Behind the Scenes of Apassionata

June 1, 2012

How the horse extravaganza Apassionata is traveling across North America.

by Karen Braschayko

Have you ever gone to a major production involving horses and wondered how they do it? How do the horses go from city to city? Where do they stay, and how do they provide them with care to keep them healthy? How does the crew aid them in performing at their best while keeping them happy during many months of travel?

Speaking with those behind the scenes at “Apassionata: The Beginning,” I learned that it’s a massive undertaking with intricate logistics and a lot of concern for the stars of the show — the horses.

horse stands on piano while performing in Apassionata

Photo courtesy of Apassionata.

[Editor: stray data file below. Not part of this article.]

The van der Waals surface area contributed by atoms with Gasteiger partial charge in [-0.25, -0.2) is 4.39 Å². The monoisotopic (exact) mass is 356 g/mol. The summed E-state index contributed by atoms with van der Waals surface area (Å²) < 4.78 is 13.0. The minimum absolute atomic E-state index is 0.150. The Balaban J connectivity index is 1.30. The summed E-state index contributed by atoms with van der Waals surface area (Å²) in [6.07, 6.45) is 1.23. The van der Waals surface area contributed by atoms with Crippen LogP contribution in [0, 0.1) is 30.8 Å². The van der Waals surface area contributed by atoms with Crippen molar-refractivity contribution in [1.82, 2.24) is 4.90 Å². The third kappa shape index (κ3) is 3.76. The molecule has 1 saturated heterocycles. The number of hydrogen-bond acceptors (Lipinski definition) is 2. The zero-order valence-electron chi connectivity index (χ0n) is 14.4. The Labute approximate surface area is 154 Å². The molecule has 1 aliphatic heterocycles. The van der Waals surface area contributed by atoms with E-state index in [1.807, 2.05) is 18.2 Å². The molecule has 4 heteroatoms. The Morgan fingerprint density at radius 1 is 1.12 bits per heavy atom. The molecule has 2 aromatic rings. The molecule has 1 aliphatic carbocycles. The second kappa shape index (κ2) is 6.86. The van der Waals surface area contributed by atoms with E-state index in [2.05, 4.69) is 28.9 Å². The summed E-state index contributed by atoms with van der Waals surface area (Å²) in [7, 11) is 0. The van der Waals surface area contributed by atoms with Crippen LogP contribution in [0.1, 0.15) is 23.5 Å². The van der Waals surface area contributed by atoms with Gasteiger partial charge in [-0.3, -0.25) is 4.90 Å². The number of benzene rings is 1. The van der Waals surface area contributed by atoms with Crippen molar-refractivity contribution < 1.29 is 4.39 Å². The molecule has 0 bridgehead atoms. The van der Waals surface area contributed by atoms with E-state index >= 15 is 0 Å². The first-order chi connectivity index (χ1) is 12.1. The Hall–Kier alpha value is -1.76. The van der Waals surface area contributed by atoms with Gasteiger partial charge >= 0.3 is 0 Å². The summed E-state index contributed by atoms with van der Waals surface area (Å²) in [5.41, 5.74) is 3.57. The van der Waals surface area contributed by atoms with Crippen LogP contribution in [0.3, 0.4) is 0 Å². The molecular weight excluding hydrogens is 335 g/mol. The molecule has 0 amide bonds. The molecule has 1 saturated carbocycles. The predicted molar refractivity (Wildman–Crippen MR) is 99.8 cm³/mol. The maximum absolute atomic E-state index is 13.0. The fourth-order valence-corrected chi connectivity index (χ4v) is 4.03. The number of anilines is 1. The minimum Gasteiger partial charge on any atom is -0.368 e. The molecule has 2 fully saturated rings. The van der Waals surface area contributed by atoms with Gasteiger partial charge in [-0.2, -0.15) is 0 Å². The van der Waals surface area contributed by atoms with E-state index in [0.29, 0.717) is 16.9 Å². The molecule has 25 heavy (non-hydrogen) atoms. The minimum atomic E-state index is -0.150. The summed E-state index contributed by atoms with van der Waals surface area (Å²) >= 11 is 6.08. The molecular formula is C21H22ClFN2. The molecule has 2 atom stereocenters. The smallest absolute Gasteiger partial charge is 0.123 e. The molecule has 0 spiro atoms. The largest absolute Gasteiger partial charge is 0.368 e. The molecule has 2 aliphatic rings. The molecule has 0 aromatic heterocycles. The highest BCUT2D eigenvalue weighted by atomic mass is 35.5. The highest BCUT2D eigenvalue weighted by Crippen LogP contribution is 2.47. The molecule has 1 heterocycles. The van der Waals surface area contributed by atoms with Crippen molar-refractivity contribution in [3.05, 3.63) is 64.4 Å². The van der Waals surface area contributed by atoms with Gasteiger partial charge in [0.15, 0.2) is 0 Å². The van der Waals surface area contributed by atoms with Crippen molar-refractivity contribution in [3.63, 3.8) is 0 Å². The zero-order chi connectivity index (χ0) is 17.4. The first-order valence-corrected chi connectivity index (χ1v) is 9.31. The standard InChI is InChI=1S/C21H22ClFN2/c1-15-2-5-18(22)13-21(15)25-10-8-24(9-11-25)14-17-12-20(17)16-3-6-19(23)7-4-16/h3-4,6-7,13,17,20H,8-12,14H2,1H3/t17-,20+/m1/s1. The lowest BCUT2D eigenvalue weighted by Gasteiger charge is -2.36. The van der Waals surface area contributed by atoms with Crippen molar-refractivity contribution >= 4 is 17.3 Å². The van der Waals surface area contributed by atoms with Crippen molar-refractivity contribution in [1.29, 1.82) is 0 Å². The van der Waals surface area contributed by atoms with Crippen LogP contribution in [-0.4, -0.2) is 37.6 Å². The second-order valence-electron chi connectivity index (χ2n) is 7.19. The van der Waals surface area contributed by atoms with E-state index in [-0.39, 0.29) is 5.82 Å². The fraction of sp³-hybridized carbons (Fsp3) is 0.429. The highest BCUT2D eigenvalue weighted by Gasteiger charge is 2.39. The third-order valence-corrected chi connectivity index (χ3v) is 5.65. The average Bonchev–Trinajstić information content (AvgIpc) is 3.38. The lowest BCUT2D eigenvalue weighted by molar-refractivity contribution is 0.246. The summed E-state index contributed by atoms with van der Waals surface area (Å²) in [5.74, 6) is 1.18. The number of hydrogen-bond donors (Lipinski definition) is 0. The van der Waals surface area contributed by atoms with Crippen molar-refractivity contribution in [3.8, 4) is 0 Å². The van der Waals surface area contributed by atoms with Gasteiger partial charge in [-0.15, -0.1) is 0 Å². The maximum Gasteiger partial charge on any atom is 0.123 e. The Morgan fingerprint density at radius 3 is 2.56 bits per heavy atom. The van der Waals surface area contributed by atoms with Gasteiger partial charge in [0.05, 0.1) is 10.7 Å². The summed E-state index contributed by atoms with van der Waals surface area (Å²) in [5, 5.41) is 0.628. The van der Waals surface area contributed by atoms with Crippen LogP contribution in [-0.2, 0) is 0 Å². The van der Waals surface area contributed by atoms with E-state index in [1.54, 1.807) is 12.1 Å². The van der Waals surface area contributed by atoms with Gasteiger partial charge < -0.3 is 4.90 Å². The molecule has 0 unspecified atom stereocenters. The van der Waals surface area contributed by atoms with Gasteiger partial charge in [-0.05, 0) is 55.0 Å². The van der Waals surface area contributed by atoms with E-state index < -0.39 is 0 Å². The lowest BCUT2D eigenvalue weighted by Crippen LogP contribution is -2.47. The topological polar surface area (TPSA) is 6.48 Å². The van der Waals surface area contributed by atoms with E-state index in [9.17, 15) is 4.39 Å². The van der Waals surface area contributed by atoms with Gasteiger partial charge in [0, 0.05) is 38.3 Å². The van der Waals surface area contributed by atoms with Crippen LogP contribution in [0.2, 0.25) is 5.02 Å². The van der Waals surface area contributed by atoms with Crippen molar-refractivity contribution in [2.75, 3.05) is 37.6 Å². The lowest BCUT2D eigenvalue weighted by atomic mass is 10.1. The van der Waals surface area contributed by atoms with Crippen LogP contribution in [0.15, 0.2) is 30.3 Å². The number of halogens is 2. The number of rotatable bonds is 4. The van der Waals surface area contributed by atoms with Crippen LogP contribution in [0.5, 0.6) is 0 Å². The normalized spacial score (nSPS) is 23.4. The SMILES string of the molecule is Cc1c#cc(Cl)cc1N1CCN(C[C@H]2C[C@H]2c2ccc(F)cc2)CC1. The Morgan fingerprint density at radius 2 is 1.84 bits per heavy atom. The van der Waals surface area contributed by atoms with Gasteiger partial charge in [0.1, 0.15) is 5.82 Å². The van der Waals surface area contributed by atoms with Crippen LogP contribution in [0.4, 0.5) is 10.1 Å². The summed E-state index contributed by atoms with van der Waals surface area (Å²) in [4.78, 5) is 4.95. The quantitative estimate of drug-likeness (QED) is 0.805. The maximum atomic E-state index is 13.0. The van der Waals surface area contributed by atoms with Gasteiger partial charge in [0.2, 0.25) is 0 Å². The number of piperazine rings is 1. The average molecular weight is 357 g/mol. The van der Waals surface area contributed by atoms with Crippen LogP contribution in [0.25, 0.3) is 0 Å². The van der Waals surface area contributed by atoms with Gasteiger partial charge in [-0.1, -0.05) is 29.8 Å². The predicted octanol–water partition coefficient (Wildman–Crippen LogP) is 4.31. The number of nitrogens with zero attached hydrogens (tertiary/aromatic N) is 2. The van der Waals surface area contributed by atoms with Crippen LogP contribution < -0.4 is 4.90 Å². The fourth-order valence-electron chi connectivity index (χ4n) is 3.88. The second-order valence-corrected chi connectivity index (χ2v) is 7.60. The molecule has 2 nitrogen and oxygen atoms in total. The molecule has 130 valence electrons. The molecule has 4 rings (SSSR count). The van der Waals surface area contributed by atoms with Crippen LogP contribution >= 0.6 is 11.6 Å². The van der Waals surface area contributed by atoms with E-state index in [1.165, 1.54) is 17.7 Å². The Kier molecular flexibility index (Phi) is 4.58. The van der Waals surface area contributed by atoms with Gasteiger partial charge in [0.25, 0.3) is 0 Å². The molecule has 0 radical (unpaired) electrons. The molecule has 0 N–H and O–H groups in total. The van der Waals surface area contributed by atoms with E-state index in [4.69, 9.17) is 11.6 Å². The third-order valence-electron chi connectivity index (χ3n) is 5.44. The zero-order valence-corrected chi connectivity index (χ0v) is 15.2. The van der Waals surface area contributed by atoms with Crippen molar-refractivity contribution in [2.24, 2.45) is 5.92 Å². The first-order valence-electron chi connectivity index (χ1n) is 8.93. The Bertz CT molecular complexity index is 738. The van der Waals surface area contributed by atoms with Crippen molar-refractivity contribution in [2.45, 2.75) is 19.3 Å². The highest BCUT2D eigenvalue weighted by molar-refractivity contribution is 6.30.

Already Europe’s most popular live arena show for over ten years, selling over five million tickets, Apassionata has crossed the Atlantic. Apassionata began its North American journey in Louisville, Kentucky, and will be making its way across the U.S. and Canada on an 18-month, 66-city tour.

Exotic horse breeds, legendary performers and Broadway expertise combine to create an exhibition of pageantry and musical entertainment, as well as showcasing excellent horsemanship and celebrating the bond between horse and rider. Apassionata is not just for horse lovers. It's a theatrical event that attracts a wide audience.

Five equipes, or riding teams, perform in the 90-minute, high-energy show. From the stunts of the Daredevils to Quadrille, Garrocha and liberty dressage, Apassionata unites fine riding with thrilling family entertainment. A peek at the video trailer reveals brilliant lighting, talented athleticism, spectacular costumes, endearing humor, horses jumping over fire and Icelandics with sparklers.

horses jump over fire while performing in Apassionata

Photo courtesy of Apassionata.